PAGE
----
I'm coming out of the closet today. I'm sure some will, at the very least, pity me. Hopefully nobody would feel angry or disgusted with me, but who knows?
I don't like to go to church. There, I said it. It's true. Every single Sunday I struggle with finding the strength to get out of bed and go to church.
This is not because I didn't grow up in church and it's not because we are going to a church that doesn't meet our needs. Our church is fantastic.
I grew up attending church every time the doors were open--Sunday morning, Sunday night, Monday (for visitation) and Wednesday. My mom was on staff and my dad was a deacon. We went to church. It was like a second home. I don't ever remember resenting it much--maybe a bit during my teenage years when I thought I had something better to do.
Upon entering adulthood I suddenly had the right to CHOOSE whether I went to church. This was a new freedom for me. During college I often missed my old church family. I went to church often in my college town and did benefit from it, but it wasn't quite the same. It wasn't comfortable and known.
After Eric and I got married we (of course, in our minds) started looking for our church. We ended up back at the church I grew up in for a few years. It was comfortable for me. Everybody knew me and loved me. However, my church was not the place Eric needed to be to grow. It was too conservative in worship for him. I had changed a lot physically (from thin to overweight) and found it hard to imagine what others were thinking of me.
We started looking for a church that met both of our needs. This can turn into a vicious cycle, because there are no perfect churches. Still, we felt it important that we find a church that could nurture us both. Plus, we were becoming parents. We WANTED to have the sort of family where our kids were at church 2 or 3 times a week. We wanted for our children the same sort of spiritual culture that we had growing up.
We're 10 years into parenting now and I am done lying to myself. My kids are not going to grow up in a home where we are at church 2-3 times a week. We count it as a success if we make it on Sunday mornings. This is not because I don't like church. When I get there I am spiritually renewed and I know it's a good thing to go. But I struggle constantly with getting myself there. I don't like to GO to church.
I have this annoying condition called "Social Anxiety Disorder." It's something that I've probably always struggled with, but that progressed at adulthood to a very high degree. When Eric and I got married it was all I could do to (for example) call the bank and see what our balance was. Calling a plumber? Forget about it! Going to the grocery store by myself? No way!!! We figured out pretty quickly that this was more than shyness and I needed medical intervention. Thankfully, I take a medication that brings this issue from a 10, down to about a 3. It is a life-changing medication for me.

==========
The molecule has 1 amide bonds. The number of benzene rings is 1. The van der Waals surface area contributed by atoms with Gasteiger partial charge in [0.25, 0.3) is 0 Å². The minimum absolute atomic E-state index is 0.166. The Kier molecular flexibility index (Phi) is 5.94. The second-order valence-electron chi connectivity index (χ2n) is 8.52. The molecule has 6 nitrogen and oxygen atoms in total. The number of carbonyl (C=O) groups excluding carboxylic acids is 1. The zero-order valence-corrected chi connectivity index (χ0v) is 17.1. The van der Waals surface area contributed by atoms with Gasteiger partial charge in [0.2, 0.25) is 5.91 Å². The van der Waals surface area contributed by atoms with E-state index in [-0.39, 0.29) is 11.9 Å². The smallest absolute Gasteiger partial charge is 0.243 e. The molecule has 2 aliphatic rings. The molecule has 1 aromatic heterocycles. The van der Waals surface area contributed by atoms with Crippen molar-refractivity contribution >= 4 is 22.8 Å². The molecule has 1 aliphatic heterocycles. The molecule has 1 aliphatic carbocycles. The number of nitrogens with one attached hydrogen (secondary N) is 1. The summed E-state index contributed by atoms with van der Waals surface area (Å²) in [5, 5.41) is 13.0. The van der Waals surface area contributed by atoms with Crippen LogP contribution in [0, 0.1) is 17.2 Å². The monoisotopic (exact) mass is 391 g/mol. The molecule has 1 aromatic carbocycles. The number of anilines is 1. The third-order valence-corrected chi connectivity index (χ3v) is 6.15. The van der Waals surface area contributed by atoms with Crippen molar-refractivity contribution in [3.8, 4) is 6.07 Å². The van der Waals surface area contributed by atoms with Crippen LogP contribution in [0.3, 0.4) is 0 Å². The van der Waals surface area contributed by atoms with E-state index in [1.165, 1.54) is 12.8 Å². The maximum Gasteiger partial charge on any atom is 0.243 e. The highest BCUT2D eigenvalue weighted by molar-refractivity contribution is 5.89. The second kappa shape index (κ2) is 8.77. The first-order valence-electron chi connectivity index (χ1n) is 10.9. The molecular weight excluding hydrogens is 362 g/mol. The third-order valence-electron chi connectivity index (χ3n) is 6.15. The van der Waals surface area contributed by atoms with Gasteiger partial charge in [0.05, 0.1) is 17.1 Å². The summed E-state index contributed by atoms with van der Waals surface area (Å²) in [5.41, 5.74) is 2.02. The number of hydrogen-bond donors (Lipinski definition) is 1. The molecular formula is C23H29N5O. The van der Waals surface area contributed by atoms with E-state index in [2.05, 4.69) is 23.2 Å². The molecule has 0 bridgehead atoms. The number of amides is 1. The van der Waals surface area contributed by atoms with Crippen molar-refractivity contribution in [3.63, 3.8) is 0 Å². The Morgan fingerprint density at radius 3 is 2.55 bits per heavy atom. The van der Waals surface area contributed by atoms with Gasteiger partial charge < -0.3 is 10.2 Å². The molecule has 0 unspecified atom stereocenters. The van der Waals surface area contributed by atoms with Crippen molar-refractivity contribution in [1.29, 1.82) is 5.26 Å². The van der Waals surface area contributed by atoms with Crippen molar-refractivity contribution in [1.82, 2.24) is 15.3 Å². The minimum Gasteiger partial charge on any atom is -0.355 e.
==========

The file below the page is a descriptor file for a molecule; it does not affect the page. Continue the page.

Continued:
Talking on the phone? No problem. I do that all day, every day! Obviously email and online stuff is not affected. Family gatherings? I can usually get myself to without a lot of anxiety. I don't really feel the need to "get together with friends" much, but when we do (once every couple of months) it's nice. Still, I need to pump myself up for that and am glad when it's over (even if I have a great time). Large crowds like the state fair? Um...no thank you!
Church. This is the problem. This is when my mind tries to tell me that I shouldn't go because (1) you aren't involved in the church so people think you are just a fair weather Sunday church-goer or not a "real" Christian, and (2) your medicine for Fibro makes you sweat like a hog and people will stare at you, and (3) you are fat, which implies laziness and gluttony, and (4) it hurts your body to sit in the church pew or chairs for even a few hours. I know in my mind that all of these things aren't true--that in reality most people probably don't even notice us (!)--but there is another side of me that absolutely believes these things are true.
When we get to church, I count it as a win. If I can psyche myself up for it, I usually enjoy it and get something out of it. I know that the Bible teaches us that as believers we need to worship in a community of other believers. I know it's ideal that my family be involved in church. I also know that our family will probably never meet that ideal.
I guess what I want to get across to those that are happily very involved in church is that I feel no less Christian because I am not involved in church. I guess when I was growing up I always assumed those who didn't attend church regularly where back-sliding Christians who didn't really have a close relationship with Christ. *I* was judging others in the way I now assume others judge me.
In reality, I feel like I have a very close relationship with my Christ. I also feel that we are raising a family where Christianity defines our family culture. Christianity, but not church. We pray; we study; we worship; we learn; we just aren't in the building like we ideally should be. [Yes, I really do believe the Bible teaches us we should go to church.]
I write as a Christian on this blog. And I guess I've always felt as if I was presenting myself as something I am not, because most people reading here probably assume we are highly involved in church activities. Maybe someday we will be, but right now that is not the case.
So, my Christian friends, please try not to think less of me. Please believe me when I say I've done it both ways and it is possible to have a very close walk with Christ without attending Church every week. Not ideal, but possible. My family is doing that.